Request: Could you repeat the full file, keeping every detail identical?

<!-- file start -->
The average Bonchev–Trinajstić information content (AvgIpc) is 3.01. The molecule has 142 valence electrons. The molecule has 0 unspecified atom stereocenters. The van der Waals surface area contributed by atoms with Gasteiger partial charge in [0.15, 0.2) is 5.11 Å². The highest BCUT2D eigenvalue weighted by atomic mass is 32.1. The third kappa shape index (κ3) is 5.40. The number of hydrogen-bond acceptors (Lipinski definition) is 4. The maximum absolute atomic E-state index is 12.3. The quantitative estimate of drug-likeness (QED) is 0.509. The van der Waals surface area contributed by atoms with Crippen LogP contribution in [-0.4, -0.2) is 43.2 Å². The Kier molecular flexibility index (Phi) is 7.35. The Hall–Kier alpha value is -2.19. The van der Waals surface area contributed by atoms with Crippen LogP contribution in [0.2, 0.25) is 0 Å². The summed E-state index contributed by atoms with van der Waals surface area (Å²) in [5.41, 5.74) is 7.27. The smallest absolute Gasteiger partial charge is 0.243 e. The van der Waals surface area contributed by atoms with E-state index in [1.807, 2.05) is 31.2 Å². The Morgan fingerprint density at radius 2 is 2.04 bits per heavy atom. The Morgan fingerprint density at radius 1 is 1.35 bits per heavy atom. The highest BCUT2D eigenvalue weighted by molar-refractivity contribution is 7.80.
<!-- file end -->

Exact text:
The average Bonchev–Trinajstić information content (AvgIpc) is 3.01. The molecule has 142 valence electrons. The molecule has 0 unspecified atom stereocenters. The van der Waals surface area contributed by atoms with Gasteiger partial charge in [0.15, 0.2) is 5.11 Å². The highest BCUT2D eigenvalue weighted by atomic mass is 32.1. The third kappa shape index (κ3) is 5.40. The number of hydrogen-bond acceptors (Lipinski definition) is 4. The maximum absolute atomic E-state index is 12.3. The quantitative estimate of drug-likeness (QED) is 0.509. The van der Waals surface area contributed by atoms with Crippen LogP contribution in [-0.4, -0.2) is 43.2 Å². The Kier molecular flexibility index (Phi) is 7.35. The Hall–Kier alpha value is -2.19. The van der Waals surface area contributed by atoms with Crippen LogP contribution in [0.2, 0.25) is 0 Å². The summed E-state index contributed by atoms with van der Waals surface area (Å²) in [5.41, 5.74) is 7.27. The smallest absolute Gasteiger partial charge is 0.243 e. The van der Waals surface area contributed by atoms with E-state index in [1.807, 2.05) is 31.2 Å². The Morgan fingerprint density at radius 2 is 2.04 bits per heavy atom. The Morgan fingerprint density at radius 1 is 1.35 bits per heavy atom. The highest BCUT2D eigenvalue weighted by molar-refractivity contribution is 7.80.